More ATMs are part of retail banking trendYemen’s banks are changing with the times [Archives:2004/713/Business & Economy]

February 19 2004

By Peter Willems
Yemen Times Staff

It's a time of economic blues. Yemen's economic growth is down, poverty and unemployment is up, and the government is stalling to implement vital steps in economic reform.
Yemeni banks are also facing hurdles. Lending money has always been risky because the country's legal system, notorious for not being able to solve business disputes, has done little to support banks trying to collect bad loans.
At the end of 2003, the loan-to-deposit ratio for Yemen's banking sector amounted to 29 per cent, very low for international standards. Until recently, Yemeni banks have been dependent mostly on letters of credit, letters of guarantee and buying Yemeni T-bills while aiming to make money.
Yemen's banks also face two foreign heavyweights that are two of the biggest players in the local financial market. At the end of last year, Arab Bank, based in Amman, Jordan, led commercial banks in terms of deposits ($525 million of $2.6 billion for the whole sector), followed by the French giant Credit Agricole Indosuez ($349 million). These banks with international brand names and the safety they imply have been attracting Yemeni customers.
Another challenge may be to get more of the Yemeni population to use banks. It is estimated that only about 250,000 out of 18 million Yemenis have bank accounts.
According to Ali Abdul Rahman Al-Bahr, former Minister of Oil and the Chairman of Housing Credit Bank in Yemen, the reason many people in Yemen avoid banks is lack of trust and education of financial institutions. But he believes that this will change.
“When banks offer more products and services and their branches reach the people, they will learn to rely on banks,” said Al-Bahr. “When they see and use what's available, they will take advantage of it. That's the best way to educate the public about banks.”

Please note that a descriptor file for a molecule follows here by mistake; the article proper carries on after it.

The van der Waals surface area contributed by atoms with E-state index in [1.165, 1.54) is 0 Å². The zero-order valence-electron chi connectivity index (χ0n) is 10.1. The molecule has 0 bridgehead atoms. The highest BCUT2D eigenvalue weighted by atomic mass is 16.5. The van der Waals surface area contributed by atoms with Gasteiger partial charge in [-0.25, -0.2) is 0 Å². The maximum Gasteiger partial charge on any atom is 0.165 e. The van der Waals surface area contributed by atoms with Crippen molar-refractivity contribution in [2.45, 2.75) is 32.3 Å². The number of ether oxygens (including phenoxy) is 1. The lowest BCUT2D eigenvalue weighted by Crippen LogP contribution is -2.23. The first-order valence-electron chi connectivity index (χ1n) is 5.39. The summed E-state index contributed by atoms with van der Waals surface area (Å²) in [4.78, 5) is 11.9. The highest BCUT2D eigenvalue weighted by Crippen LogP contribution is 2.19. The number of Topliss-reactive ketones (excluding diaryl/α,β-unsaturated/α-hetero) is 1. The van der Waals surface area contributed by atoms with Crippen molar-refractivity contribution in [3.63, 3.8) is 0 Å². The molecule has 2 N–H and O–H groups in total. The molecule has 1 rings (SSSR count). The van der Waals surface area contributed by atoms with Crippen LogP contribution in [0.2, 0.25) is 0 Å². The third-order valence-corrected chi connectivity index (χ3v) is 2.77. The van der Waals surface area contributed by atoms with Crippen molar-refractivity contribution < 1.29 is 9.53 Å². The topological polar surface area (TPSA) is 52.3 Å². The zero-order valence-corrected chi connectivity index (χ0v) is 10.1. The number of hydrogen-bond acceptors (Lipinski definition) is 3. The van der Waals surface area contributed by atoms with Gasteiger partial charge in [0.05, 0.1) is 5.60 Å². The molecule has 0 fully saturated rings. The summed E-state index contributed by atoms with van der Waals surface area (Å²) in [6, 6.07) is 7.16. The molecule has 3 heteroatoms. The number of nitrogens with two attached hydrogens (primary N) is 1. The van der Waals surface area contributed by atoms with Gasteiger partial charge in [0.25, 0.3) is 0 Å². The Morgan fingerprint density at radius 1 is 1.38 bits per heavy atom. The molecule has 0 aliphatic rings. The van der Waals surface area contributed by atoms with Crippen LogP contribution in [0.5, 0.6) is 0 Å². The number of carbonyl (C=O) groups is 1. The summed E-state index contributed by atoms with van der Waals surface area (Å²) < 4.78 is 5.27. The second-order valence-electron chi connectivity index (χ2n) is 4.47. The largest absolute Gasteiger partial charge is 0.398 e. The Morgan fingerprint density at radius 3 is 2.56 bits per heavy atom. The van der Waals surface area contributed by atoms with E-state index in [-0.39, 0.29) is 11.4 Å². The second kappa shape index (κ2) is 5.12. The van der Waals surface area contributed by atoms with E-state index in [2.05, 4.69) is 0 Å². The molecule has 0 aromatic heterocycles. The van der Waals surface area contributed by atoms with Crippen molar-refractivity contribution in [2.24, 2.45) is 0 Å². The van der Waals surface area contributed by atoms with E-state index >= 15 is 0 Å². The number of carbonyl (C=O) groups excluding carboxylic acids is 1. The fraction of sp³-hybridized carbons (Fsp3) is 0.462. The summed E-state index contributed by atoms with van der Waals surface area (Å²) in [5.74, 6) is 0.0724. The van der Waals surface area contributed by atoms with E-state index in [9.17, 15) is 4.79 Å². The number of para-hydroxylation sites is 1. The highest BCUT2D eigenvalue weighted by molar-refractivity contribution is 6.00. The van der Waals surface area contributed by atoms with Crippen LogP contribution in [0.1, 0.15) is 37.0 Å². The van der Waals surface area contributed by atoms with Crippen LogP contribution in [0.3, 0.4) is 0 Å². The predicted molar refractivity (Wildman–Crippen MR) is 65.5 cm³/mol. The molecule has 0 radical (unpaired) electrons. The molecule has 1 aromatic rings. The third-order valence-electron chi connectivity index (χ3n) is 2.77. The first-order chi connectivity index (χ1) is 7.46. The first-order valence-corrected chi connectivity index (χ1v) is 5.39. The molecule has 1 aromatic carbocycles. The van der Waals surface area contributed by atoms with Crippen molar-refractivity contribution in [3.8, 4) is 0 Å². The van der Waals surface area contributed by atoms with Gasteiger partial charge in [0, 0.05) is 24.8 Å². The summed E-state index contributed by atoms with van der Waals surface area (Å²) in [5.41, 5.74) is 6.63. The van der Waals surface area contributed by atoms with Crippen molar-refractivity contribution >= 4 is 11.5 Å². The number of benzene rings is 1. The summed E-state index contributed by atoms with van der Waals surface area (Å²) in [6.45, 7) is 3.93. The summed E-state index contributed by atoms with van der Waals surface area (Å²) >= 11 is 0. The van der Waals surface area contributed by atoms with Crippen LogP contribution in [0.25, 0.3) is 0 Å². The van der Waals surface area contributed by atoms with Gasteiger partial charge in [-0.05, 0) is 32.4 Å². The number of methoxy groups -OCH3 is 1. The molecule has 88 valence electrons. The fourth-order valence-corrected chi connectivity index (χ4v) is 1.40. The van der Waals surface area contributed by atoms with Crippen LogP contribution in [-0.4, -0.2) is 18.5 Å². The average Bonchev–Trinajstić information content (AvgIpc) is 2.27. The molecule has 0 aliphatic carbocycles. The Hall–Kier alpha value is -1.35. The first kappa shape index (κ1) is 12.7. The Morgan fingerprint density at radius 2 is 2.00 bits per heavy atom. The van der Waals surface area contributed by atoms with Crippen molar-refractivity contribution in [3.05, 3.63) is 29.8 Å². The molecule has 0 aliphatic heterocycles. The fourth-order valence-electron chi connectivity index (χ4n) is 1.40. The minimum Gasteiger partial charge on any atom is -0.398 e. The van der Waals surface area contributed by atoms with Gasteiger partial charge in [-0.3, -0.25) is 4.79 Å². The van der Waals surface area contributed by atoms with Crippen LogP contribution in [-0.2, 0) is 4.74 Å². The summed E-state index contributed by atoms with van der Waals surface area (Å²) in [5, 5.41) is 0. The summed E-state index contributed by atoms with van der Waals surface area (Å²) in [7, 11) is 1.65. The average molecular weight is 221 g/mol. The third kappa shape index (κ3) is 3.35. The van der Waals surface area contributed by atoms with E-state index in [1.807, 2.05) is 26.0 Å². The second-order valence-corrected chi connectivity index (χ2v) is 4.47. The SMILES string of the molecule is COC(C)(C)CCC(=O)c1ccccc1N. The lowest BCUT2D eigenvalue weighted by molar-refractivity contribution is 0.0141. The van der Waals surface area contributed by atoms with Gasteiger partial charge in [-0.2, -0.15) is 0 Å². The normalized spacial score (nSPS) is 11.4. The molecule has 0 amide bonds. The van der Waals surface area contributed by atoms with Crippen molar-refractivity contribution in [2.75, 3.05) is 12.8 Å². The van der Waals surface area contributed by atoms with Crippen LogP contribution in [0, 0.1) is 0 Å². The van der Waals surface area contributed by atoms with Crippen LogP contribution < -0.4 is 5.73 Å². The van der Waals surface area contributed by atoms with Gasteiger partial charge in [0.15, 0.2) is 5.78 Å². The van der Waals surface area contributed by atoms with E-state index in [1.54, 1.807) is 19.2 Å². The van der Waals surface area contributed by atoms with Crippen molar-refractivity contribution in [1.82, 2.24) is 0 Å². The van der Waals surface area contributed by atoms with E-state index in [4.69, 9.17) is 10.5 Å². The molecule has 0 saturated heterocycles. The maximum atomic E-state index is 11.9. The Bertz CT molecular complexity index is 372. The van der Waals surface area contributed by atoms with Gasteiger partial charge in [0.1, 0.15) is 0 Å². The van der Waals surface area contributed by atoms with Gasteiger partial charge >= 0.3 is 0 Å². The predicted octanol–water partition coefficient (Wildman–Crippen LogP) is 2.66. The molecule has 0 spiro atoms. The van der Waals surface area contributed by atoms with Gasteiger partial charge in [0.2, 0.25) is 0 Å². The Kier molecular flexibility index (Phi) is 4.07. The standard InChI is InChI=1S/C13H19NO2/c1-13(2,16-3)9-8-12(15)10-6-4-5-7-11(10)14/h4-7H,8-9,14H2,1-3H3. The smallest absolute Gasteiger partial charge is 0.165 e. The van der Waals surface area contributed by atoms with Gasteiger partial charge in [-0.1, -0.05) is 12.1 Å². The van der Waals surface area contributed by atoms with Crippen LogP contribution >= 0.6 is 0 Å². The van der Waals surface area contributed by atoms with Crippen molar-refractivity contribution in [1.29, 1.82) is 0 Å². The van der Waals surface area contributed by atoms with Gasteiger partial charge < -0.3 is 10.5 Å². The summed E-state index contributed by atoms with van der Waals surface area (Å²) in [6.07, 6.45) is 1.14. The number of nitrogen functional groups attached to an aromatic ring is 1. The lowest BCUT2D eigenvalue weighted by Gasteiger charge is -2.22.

But some of the leading Yemeni banks are doing just that, and have recently decided to use a new strategy. They are building on retail banking to help offset limits in lending to generate a healthy fee-based income. They also believe that this might help them grab a bigger share of the market.

Yemen Gulf Bank was initiator
The initiator was Yemen Gulf Bank. It opened its first branch in 2001 and came with one objective: focus mostly on products and services while being a step ahead of its competitors. “The banking sector in Yemen is very competitive, so our aim is to develop services in our bank,” said Mohamed Al-Zubieri, Chairman of Yemen Gulf Bank. “We fully believe in non-interest income coming from retail services, so we will continue to offer more products and services, which will attract more customers.”
Soon after Yemen Gulf Bank was established in Sana'a, and became the first bank in Yemen to offer online banking. It offers services that allow customers to check their balances, order checks, transfer money from one account to another within the bank and arrange for the bank to pay their bills.
Although Arab Bank already had phone banking, Yemen Gulf Bank upgraded phone banking in the market by offering services similar to its online banking unit, such as transferring funds and paying bills. It was also the first Yemeni bank to install an automatic teller (ATM) soon after it opened.
This year, Yemen Gulf Bank plans to roll out new products and expand on what it has to offer. It is developing point-of-sale by issuing cards to customers that can be used in different retail outlets, such as stores, hotels, restaurants and supermarkets.
This will be a challenge: Yemen is a market based on cash, and it might take time to make using plastics in the market popular.